Figure 4: Retroaortic-additional left renal vein drains into the inferior vena cava. (AA: abdominal aorta; IVC: inferior vena cava; ALRV: retroaortic additional left renal vein)

Discussion

According to Michel’s [5] classification of hepatic arteries, the left accessory hepatic artery is originated from the left gastric artery in 8 percent of the cases, while replaced left hepatic artery is originated from the left gastric artery in 10 percent of the cases. In our case, an accessory hepatic artery originates from the LGA, and enters into the left lobe of the liver. The CHA divides into right and left HAP. The right HAP supplies the right lobe, and the left HAP supplies the caudate and quadrate lobes of the liver. It is important to identify this variant for left hepatectomy because this artery must be identified and ligated [6]. In the fetal life, the right hepatic artery originates from the superior mesenteric artery, and the left hepatic artery originates from the left gastric artery, thus partial or complete persistence of the fetal pattern could result in arterial variations of the liver [7].

The presence of multiple renal arteries increases the complexity of renal transplantation; also renal vascular variations are associated with a significantly higher failure rate than kidneys with a single artery [8].

In previous studies the frequency of bilateral accessory renal arteries was 5% [9], 7.7% [8], 12% [10]. In our case, bilateral hilar accessory renal arteries originate from the abdominal aorta, and the right accessory renal artery gives the right testicular artery. The variations in the renal arteries are mainly due to the various developmental positions of kidneys. The kidney develops in the pelvic cavity and than ascends to lumbal region. During this course, it is supplied by the branches of common iliac artery and the lower level of the abdominal aorta. Normally, the caudal branches disappear. The presence of accessory renal artery might be due to the failure in the disappearance of these arteries [11].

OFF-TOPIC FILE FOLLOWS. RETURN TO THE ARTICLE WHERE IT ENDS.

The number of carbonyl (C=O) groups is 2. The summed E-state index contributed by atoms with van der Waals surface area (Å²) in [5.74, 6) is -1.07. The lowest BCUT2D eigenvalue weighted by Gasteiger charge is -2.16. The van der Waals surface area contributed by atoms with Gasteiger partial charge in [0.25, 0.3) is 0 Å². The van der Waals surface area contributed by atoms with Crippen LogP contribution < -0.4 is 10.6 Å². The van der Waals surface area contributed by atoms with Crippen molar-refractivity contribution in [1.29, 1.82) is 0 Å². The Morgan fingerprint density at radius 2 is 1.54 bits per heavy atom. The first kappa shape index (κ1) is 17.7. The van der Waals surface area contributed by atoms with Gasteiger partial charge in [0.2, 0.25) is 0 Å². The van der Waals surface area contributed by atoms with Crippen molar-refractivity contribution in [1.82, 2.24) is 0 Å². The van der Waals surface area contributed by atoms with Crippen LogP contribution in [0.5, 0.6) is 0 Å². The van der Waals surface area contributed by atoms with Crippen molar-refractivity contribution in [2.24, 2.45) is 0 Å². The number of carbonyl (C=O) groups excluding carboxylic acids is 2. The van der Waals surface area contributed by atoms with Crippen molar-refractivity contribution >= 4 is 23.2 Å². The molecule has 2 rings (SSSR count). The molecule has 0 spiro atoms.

The anatomy of the gonadal arteries is very important because of the development of new operative techniques for operations such as varicocele and undescended testis [12]. It was reported that, the anatomic variations of gonadal arteries might be important due to the influence on the blood flow from the kidney to gonadal glands [13]. Cicekcibasi et al. reported that 5.5% of gonadal arteries originate from the renal artery. Moreover, they noted that these variations are more commonly in the male fetuses than the female, and are more frequently on the right side than on the left [14]. In our case, the right testicular artery was originated from the right accessory renal artery, and the left testicular artery was originated from the aorta, 10 mm above the bifurcation.

In the literature, the prevalence of retroaortic left renal vein is 0.5-1.66% and additional renal vein is 0.4% [15,16]. During the fifth to seventh week of embryological period, subcardinal veins develop. The anastomosis between the subcardinal veins form the left renal vein. Unusual persistence or regression of the anastomoses at this level result in the formation of left renal variations, such as retroaortic left renal vein [15]. In our case, the retroaortic accessory left renal vein was crossed behind the abdominal aorta, and was drained directly to the inferior vena cava. The knowledge of such variations is quite useful in planning any upper abdominal surgery.

Awareness of the arterial and venous variations in the abdomen, such as shown in our case, is very important during surgical and radiological procedures pertaining to the abdominal organs.

References